The Science of Beer

Beer is made from four basic ingredients: a grain (usually barley but sometimes wheat or rye), water, hops, and yeast. The basic idea is to extract the sugars from the grains so that the yeast can become alcohol and carbon dioxide, leading to beer.

First, the grains are harvested and processed by heating, drying out and cracking – a step called malting. The main goal of malting is to isolate the enzymes needed for brewing. An enzyme is a protein molecule in cells that works as a catalyst to speed up chemical reactions.

Next, the grains go through a process known as mashing. The processed grains are steeped in hot water for about an hour (similar to making tea… but it’s beer tea). This activates the enzymes in the grains, causing them to break down and release sugars. Once this is all done, the water is drained from the mash, which is now full of sugar from the grains. This sticky, sweet liquid is called wort. It’s basically unmade beer, sort of like how dough is unmade bread.

The wort is boiled for about an hour while hops and other spices are added several times to create different brews. Hops are a vine plant’s small, green cone-like fruits. They provide bitterness to balance out all the sugar in the wort. They also provide flavor and act as a natural preservative, which is what they were first used for.

The cooled, strained and filtered wort is then put into a fermenting vessel to which yeast is added. At this point, the brewing is complete and fermentation begins. During this time, the beer is stored for a couple of weeks at room temperature (in the case of ales) or several weeks at cold temperatures (in the case of lagers), while the yeast eats up all the sugar in the wort and spits out carbon dioxide and alcohol waste products. Yum!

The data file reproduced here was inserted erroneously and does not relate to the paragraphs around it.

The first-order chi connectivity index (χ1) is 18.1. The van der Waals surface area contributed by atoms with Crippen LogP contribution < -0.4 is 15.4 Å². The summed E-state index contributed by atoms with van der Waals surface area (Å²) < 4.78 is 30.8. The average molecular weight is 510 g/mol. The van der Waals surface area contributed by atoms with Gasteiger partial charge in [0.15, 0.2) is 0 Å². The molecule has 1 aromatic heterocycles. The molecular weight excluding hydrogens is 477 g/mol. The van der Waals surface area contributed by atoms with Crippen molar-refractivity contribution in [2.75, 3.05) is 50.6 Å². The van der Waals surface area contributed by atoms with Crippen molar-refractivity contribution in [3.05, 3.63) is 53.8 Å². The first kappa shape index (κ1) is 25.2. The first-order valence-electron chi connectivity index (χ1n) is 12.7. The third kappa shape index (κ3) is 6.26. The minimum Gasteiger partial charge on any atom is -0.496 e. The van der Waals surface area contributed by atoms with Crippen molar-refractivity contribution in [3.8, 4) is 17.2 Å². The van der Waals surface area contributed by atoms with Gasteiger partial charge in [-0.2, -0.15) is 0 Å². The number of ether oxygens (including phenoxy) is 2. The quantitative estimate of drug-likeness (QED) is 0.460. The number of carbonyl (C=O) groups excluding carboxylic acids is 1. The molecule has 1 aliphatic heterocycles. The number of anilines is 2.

At this point, alcoholic beer is born. However, it’s still in a flat and uncarbonated state. This flat beer is bottled and can either be artificially carbonated like a soda, or if it’s going to be ‘bottle conditioned’, allowed to naturally carbonate via the carbon dioxide the yeast produces.

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After allowing the beer to age for anywhere from a few weeks to a few months, you can drink the beer – and it’s delicious!

 

Media Release: Brews & Bubbles Beer Tasting Conservation Fundraiser

GREENSBORO, NC – The Greensboro Science Center (GSC) is hosting Brews & Bubbles, its annual beer tasting fundraiser, on Friday, April 20, 2018 from 7:00 p.m. – 10:00 p.m. Tickets are on sale now at greensboroscience.org. Prices are $40 for GSC members and $45 for non-members, with 100% of proceeds supporting local and global conservation initiatives.

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Last year, the event raised $12,000 for conservation and this year, GSC officials hope to raise $15,000.

Lindsey Zarecky, the GSC’s VP of Conservation & Research, says, “Funds raised last year supported conservation partners around the globe, helping to protect species including fishing cats, seahorses, Komodo dragons, sharks, monarch butterflies, lemurs, and penguins. Event proceeds also helped to support our local conservation partners, including the Piedmont Land Conservancy. We’re excited to provide a fun evening event that also raises money to help sustain some of the amazing work being done around the world!”

Each Brews & Bubbles ticket includes beer samples from participating North Carolina breweries, a souvenir tasting glass, hors d’oeuvres, and live music from Graymatter and duo Blind-Dog Gatewood & Abe Reid. Capacity is limited and the event tends to sell out, so GSC officials recommend purchasing tickets in advance.